FDA issues alert for isoxazoline class of flea, tick products

September 21, 2018

[1]The U.S. Food and Drug Administration is alerting[2] veterinarians and pet owners of the potential for neurologic adverse events in dogs and cats when treated with isoxazoline class flea and tick products, including Bravecto, Nexgard, and Simparica.

Data received by the agency as part of its routine post-marketing activities indicates that some animals receiving Bravecto, Nexgard, or Simparica have experienced adverse events such as muscle tremors, ataxia, and seizures, said the FDA in a statement. Credelio, another isoxazoline class product, recently received FDA approval.

These products are approved for the treatment and prevention of flea infestations, and the treatment and control of tick infestations.

The FDA said it is working with manufacturers of isoxazoline products to include new label information to highlight neurologic events, as they were seen consistently across the isoxazoline class of products.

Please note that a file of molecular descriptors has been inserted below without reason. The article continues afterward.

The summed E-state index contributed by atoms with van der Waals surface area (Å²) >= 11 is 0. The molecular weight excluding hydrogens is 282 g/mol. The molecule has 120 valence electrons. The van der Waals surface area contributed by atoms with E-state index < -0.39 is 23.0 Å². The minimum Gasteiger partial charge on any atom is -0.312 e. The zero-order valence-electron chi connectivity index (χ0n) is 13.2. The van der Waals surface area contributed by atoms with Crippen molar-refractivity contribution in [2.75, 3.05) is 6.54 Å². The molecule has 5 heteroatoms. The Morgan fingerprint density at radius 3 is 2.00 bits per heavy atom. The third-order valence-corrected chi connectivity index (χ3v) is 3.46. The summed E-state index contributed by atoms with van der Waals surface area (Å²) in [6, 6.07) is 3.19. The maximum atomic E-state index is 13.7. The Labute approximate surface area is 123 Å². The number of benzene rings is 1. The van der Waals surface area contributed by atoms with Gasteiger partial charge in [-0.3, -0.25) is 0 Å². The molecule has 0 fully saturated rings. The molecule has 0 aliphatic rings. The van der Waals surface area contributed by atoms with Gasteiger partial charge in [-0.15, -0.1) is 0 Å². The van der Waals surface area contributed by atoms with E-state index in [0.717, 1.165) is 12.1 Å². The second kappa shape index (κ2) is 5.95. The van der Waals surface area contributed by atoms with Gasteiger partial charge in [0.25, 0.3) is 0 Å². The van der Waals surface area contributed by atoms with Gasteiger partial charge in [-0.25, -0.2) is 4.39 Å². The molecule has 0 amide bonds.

These products continue to be safe and effective for the majority of animals, said the FDA, adding that it carefully reviewed studies and other data on Bravecto, Credelio, Nexgard, and Simparica prior to approval.

The agency is asking the manufacturers to change product labeling in order to provide veterinarians and pet owners with the information they need to make treatment decisions for each pet on an individual basis.

The FDA said it will continue to monitor adverse drug event reports for these products and encourages pet owners and veterinarians to report such events.

Reports can be made to the drugs’ manufacturers, who are required to report this information to the FDA, or by submitting a report directly to the FDA.

To report suspected adverse drug events for these products and/or obtain a copy of the Safety Data Sheet or for technical assistance, contact the appropriate manufacturers at the following phone numbers:

To report directly to the FDA or seek additional information about adverse drug experience reporting for animal drugs, see How to Report Animal Drug Side Effects and Product Problems[3].

Endnotes:
  1. [Image]: https://www.veterinarypracticenews.com/wp-content/uploads/2018/09/fleas-e1537489962554.jpg
  2. U.S. Food and Drug Administration is alerting: https://www.fda.gov/animal-veterinary/animal-health-literacy/fact-sheet-pet-owners-and-veterinarians-about-potential-adverse-events-associated-isoxazoline-flea
  3. How to Report Animal Drug Side Effects and Product Problems: https://www.fda.gov/AnimalVeterinary/SafetyHealth/ReportaProblem/ucm055305.htm
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